Prepared by Lowell A. Westersund, Q.C. Partner Fraser Milner Casgrain LLP
Montréal Ottawa Toronto Edmonton Calgary Vancouver New York www.fmc-law.com
The primary purposes of construction contracts are to clarify responsibilities (including performance and payment obligations) and to allocate risk. It is in regard to the latter purpose that the concept of force majeure plays an important role. Such clauses serve to deal with the risk of events which fall short of frustration. Such clauses can be successfully employed to recognize industry or project specific risks. By way of example, a number of years ago the writer dealt with a pipeline claim that arose from the delayed completion of a series of compressor stations and a connecting pipeline through the southern interior of British Columbia. Perhaps the biggest risk on that, and perhaps on any pipeline project, was the inability to reasonably manoeuvre and work on the pipeline right away. As matters transpired, the work was done during an extremely rainy summer. Although very unusual, the amount of rain did not approach one in one hundred year or other bunch numbers that would have clearly have resulted in a force majeure event having been triggered. Nevertheless, the work became very slow and very expensive to complete. Only after extensive negotiation and litigation preparation were the potential claims arising from the cost and time of performance resolved. Had the force majeure clause in the contract been drafted with the specific project and type of work risk in mind, the dispute could have readily been avoided. At the time of writing, there are serious shortages of both labour and certain materials in Canada, though the shortages are more acute in some areas of the country than others. Oilsands project construction in Alberta, pre-Olympic construction in British Columbia and general economic expansion in Saskatchewan have all lead to shortages in Western Canada. On other hand, the competition for steel, specialty metals and specialty pressure vessels throughout North America, arguably caused in part by competition from the rapidly expanding economies of both China and India, has focused the need for the careful examination and drafting of both force majeure and other risk allocation clauses within construction contracts.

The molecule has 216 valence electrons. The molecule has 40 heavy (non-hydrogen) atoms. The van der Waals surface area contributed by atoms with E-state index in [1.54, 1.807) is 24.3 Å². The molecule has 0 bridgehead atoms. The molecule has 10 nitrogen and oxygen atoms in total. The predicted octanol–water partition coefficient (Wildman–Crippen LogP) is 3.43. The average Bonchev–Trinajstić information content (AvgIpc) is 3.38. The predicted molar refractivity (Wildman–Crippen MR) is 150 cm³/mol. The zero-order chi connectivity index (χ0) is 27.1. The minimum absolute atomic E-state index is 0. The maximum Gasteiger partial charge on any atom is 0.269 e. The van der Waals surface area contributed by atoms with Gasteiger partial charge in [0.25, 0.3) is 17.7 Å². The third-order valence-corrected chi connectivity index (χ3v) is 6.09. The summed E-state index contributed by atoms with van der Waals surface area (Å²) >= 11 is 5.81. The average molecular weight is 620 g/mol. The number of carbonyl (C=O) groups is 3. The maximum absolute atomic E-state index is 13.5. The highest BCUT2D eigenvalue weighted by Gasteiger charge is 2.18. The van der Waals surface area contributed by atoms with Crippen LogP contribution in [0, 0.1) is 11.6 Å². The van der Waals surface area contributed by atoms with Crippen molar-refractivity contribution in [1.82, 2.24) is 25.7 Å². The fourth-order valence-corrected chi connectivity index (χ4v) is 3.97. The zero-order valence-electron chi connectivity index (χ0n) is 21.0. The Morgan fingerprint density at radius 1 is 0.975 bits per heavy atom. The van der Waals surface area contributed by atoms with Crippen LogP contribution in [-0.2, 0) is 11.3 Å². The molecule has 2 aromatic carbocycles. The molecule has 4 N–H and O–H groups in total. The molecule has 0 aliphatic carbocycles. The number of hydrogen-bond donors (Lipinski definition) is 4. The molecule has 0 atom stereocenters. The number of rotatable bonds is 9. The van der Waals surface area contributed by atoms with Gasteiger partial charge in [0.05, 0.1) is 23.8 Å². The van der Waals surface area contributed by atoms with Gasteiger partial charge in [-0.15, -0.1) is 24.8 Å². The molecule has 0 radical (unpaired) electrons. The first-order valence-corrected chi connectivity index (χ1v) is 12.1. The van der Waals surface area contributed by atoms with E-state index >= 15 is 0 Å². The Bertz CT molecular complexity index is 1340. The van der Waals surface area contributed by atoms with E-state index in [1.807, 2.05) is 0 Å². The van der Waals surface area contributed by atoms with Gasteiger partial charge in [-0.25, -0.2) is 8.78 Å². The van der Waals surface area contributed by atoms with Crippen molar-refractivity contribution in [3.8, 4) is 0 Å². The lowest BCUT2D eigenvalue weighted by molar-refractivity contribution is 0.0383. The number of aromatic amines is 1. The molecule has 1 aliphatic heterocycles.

___________________________ Lowell A. Westersund, Q. C., Partner, Fraser Milner Casgrain LLP, Calgary, Alberta The author wishes to acknowledge the contributions, insights, and research assistance of lawyers and students at Fraser Milner Casgrain LLP who contributed to the preparation of this article, Tom O'Leary, Cory Ghitter, and Chris Knight, Student-At-Law.
-2The issue is highlighted in Alberta where there is a fear that labour shortage could be advanced as a force majeure event. These circumstances have sparked some owners of large projects to specifically exclude labour shortage as an event of force majeure. This, apparently, despite such shortage neither falling within the idea of the "…unexpected, something beyond reasonable foresight or skill" 1 and despite the fact that many cases in all three of Canada, England and the United States have held the changes in market conditions are not sufficient to fall within a standard force majeure clause 2 . In other areas, rather than face arguments that a force majeure event has occurred due to the material shortage, risk allocation clauses have been formulated to specifically address shortages of such materials as steel. For example, a provision written on behalf of the American Institute of Steel Construction provides as follows: The subcontract price is based upon the agreed prices and surcharges for the steel types and shapes necessary for the project and posted and made publicly available by [steel mill] on [date]. Notwithstanding anything herein to the contrary, any increases or decreases in the price of the steel...